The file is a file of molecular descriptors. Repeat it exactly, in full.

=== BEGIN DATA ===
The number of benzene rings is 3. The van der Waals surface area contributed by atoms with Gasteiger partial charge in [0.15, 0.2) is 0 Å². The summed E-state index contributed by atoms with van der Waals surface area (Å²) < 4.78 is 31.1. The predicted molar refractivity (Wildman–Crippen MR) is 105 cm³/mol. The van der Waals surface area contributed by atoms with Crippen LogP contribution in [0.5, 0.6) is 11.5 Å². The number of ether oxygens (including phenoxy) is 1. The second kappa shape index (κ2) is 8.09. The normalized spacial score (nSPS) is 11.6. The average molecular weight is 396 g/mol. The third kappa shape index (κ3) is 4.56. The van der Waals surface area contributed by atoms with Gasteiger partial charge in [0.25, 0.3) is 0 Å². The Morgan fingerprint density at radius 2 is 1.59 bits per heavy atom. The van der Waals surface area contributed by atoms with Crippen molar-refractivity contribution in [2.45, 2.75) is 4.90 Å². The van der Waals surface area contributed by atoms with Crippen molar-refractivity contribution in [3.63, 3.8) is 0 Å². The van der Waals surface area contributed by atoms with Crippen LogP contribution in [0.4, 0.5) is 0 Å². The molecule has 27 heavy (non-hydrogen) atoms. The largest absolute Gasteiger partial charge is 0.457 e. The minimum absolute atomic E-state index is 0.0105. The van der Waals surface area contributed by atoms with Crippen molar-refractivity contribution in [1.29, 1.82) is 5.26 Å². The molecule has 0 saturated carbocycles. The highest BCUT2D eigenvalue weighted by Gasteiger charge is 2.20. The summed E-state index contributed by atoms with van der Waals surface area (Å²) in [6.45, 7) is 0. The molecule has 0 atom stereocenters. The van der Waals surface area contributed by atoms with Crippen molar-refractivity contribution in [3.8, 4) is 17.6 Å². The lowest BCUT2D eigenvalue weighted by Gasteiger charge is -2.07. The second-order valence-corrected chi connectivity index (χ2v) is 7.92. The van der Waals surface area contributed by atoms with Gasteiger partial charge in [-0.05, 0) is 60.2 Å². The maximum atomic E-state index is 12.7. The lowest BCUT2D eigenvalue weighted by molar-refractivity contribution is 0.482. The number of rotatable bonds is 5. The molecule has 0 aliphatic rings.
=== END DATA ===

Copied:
The number of benzene rings is 3. The van der Waals surface area contributed by atoms with Gasteiger partial charge in [0.15, 0.2) is 0 Å². The summed E-state index contributed by atoms with van der Waals surface area (Å²) < 4.78 is 31.1. The predicted molar refractivity (Wildman–Crippen MR) is 105 cm³/mol. The van der Waals surface area contributed by atoms with Crippen LogP contribution in [0.5, 0.6) is 11.5 Å². The number of ether oxygens (including phenoxy) is 1. The second kappa shape index (κ2) is 8.09. The normalized spacial score (nSPS) is 11.6. The average molecular weight is 396 g/mol. The third kappa shape index (κ3) is 4.56. The van der Waals surface area contributed by atoms with Gasteiger partial charge in [0.25, 0.3) is 0 Å². The Morgan fingerprint density at radius 2 is 1.59 bits per heavy atom. The van der Waals surface area contributed by atoms with Crippen molar-refractivity contribution in [2.45, 2.75) is 4.90 Å². The van der Waals surface area contributed by atoms with Crippen molar-refractivity contribution in [3.63, 3.8) is 0 Å². The van der Waals surface area contributed by atoms with Crippen LogP contribution in [0.4, 0.5) is 0 Å². The molecule has 27 heavy (non-hydrogen) atoms. The largest absolute Gasteiger partial charge is 0.457 e. The minimum absolute atomic E-state index is 0.0105. The van der Waals surface area contributed by atoms with Crippen molar-refractivity contribution in [1.29, 1.82) is 5.26 Å². The molecule has 0 saturated carbocycles. The highest BCUT2D eigenvalue weighted by Gasteiger charge is 2.20. The summed E-state index contributed by atoms with van der Waals surface area (Å²) in [6.45, 7) is 0. The molecule has 0 atom stereocenters. The van der Waals surface area contributed by atoms with Crippen molar-refractivity contribution in [3.8, 4) is 17.6 Å². The lowest BCUT2D eigenvalue weighted by Gasteiger charge is -2.07. The second-order valence-corrected chi connectivity index (χ2v) is 7.92. The van der Waals surface area contributed by atoms with Gasteiger partial charge in [-0.05, 0) is 60.2 Å². The maximum atomic E-state index is 12.7. The lowest BCUT2D eigenvalue weighted by molar-refractivity contribution is 0.482. The number of rotatable bonds is 5. The molecule has 0 aliphatic rings.